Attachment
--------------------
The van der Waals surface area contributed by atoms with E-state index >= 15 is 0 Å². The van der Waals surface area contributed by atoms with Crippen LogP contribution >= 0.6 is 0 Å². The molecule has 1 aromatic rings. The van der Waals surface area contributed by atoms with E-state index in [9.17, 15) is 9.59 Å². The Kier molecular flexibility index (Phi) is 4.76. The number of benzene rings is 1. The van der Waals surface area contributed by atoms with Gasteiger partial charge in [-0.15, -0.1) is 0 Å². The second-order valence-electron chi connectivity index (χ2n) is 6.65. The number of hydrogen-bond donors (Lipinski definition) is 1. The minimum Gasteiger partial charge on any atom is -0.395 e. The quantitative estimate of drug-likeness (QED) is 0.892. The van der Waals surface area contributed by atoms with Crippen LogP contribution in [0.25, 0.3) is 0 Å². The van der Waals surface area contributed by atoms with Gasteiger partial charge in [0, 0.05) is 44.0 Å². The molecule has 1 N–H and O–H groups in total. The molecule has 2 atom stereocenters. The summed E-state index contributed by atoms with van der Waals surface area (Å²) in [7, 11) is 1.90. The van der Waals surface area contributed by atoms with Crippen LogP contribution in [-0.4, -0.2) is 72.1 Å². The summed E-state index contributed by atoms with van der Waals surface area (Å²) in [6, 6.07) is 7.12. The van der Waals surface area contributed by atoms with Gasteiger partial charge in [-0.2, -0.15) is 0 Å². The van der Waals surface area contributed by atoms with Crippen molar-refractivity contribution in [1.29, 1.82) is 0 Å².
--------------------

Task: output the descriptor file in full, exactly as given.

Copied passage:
The van der Waals surface area contributed by atoms with E-state index >= 15 is 0 Å². The van der Waals surface area contributed by atoms with Crippen LogP contribution >= 0.6 is 0 Å². The molecule has 1 aromatic rings. The van der Waals surface area contributed by atoms with E-state index in [9.17, 15) is 9.59 Å². The Kier molecular flexibility index (Phi) is 4.76. The number of benzene rings is 1. The van der Waals surface area contributed by atoms with Gasteiger partial charge in [-0.15, -0.1) is 0 Å². The second-order valence-electron chi connectivity index (χ2n) is 6.65. The number of hydrogen-bond donors (Lipinski definition) is 1. The minimum Gasteiger partial charge on any atom is -0.395 e. The quantitative estimate of drug-likeness (QED) is 0.892. The van der Waals surface area contributed by atoms with Crippen LogP contribution in [0.25, 0.3) is 0 Å². The van der Waals surface area contributed by atoms with Gasteiger partial charge in [0, 0.05) is 44.0 Å². The molecule has 1 N–H and O–H groups in total. The molecule has 2 atom stereocenters. The summed E-state index contributed by atoms with van der Waals surface area (Å²) in [7, 11) is 1.90. The van der Waals surface area contributed by atoms with Crippen LogP contribution in [-0.4, -0.2) is 72.1 Å². The summed E-state index contributed by atoms with van der Waals surface area (Å²) in [6, 6.07) is 7.12. The van der Waals surface area contributed by atoms with Gasteiger partial charge in [-0.2, -0.15) is 0 Å². The van der Waals surface area contributed by atoms with Crippen molar-refractivity contribution in [1.29, 1.82) is 0 Å².